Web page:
In a ruling this afternoon, U.S. District Judge Sam Sparks rejected a motion for preliminary injunction by the Austin Apartment Association to block implementation of the City of Austin’s ordinance prohibiting landlords from discriminating against tenants who rely on a Housing Choice Voucher (Section 8) to pay a portion of their rent.
With this ruling, the way is cleared to implement the Fair Housing Ordinance, passed unanimously by the Austin City Council last year.
We have written extensively in this blog about the issue and the harm to low-income families, in particular to low-income families of color, caused by this widespread type of discrimination.
We applaud Judge Sparks’ ruling. The Austin Apartment Association has mischaracterized this case from the beginning. The Apartment Association claims to be burdened and suffer from an infringement of their rights as property owners while ignoring the devastating impact of the actions of many of their members in maintaining racial and economic segregation in Austin. Just this week a national study characterized Austin as one of the most economically segregated urban areas in the country. The discriminatory actions of members of the Austin Apartment Association against Housing Choice Voucher holders have, in no small manner, produced and maintained segregation in Austin.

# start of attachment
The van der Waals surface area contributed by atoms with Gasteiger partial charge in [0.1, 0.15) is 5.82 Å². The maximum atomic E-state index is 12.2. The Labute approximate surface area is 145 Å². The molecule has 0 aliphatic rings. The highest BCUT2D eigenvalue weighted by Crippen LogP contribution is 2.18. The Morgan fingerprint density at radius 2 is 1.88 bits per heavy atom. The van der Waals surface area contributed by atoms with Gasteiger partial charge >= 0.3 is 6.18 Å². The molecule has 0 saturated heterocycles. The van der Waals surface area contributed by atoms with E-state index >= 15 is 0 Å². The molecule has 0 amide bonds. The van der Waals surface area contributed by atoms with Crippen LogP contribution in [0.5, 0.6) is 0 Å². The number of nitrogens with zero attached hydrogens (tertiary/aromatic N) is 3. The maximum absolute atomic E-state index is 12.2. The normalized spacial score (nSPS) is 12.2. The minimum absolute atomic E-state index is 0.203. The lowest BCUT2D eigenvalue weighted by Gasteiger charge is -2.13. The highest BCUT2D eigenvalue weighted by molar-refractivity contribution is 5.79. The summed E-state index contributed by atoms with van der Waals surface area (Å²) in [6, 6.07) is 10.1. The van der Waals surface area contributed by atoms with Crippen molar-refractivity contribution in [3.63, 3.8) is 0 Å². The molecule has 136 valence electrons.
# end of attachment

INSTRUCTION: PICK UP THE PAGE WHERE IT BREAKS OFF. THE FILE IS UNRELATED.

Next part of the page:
The court ruled that the Austin Apartment Association failed in its “burden of demonstrating a substantial likelihood of success on the merits” of the case. The judgement also notes that “the Court concludes the [Austin Apartment] Association has failed to show a substantial likelihood of success of its federal preemption claim.”
Rejecting the Association’s claim that the fair housing law violates the “liberty to contract” the Court ruled…
Moreover, the Ordinance advances an obviously legitimate government interest: ensuring low-income persons — many of whom are racial minorities, children, disabled or elderly — have access to affordable housing (and thus to better schools and safer neighborhoods) throughout the City of Austin.
The Court references a Circuit Court ruling that notes “[F]reedom to contract entails the freedom not to contract… except as restricted by antitrust, antidiscrimination, and other statutes” (emphasis added).
This is the heart of the issue: that government, and all of us for that matter, have a fundamental responsibility to protect the civil rights of our fellow citizens seems to be something the Austin Apartment Association has an inherent problem understanding. Now that a judge has rejected their claims that their property rights trump the fair housing rights of citizens, maybe the landlords association will at last get the message.